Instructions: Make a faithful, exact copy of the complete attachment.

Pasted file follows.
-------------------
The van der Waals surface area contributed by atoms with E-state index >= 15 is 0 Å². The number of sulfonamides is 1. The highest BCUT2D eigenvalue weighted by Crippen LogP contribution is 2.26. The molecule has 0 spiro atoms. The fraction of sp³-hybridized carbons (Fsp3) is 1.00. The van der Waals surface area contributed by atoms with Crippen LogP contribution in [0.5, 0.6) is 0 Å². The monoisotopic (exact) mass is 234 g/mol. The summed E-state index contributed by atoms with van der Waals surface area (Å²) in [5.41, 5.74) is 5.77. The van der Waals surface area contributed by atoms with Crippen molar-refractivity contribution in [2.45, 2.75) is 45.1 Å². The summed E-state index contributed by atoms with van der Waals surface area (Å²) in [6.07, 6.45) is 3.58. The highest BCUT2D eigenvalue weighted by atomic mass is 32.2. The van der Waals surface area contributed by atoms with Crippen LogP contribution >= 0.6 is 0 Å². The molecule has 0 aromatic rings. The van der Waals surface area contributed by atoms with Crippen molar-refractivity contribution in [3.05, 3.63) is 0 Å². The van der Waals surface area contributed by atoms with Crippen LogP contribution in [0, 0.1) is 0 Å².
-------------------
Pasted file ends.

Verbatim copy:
The van der Waals surface area contributed by atoms with E-state index >= 15 is 0 Å². The number of sulfonamides is 1. The highest BCUT2D eigenvalue weighted by Crippen LogP contribution is 2.26. The molecule has 0 spiro atoms. The fraction of sp³-hybridized carbons (Fsp3) is 1.00. The van der Waals surface area contributed by atoms with Crippen LogP contribution in [0.5, 0.6) is 0 Å². The monoisotopic (exact) mass is 234 g/mol. The summed E-state index contributed by atoms with van der Waals surface area (Å²) in [5.41, 5.74) is 5.77. The van der Waals surface area contributed by atoms with Crippen molar-refractivity contribution in [2.45, 2.75) is 45.1 Å². The summed E-state index contributed by atoms with van der Waals surface area (Å²) in [6.07, 6.45) is 3.58. The highest BCUT2D eigenvalue weighted by atomic mass is 32.2. The van der Waals surface area contributed by atoms with Crippen LogP contribution >= 0.6 is 0 Å². The molecule has 0 aromatic rings. The van der Waals surface area contributed by atoms with Crippen molar-refractivity contribution in [3.05, 3.63) is 0 Å². The van der Waals surface area contributed by atoms with Crippen LogP contribution in [0, 0.1) is 0 Å².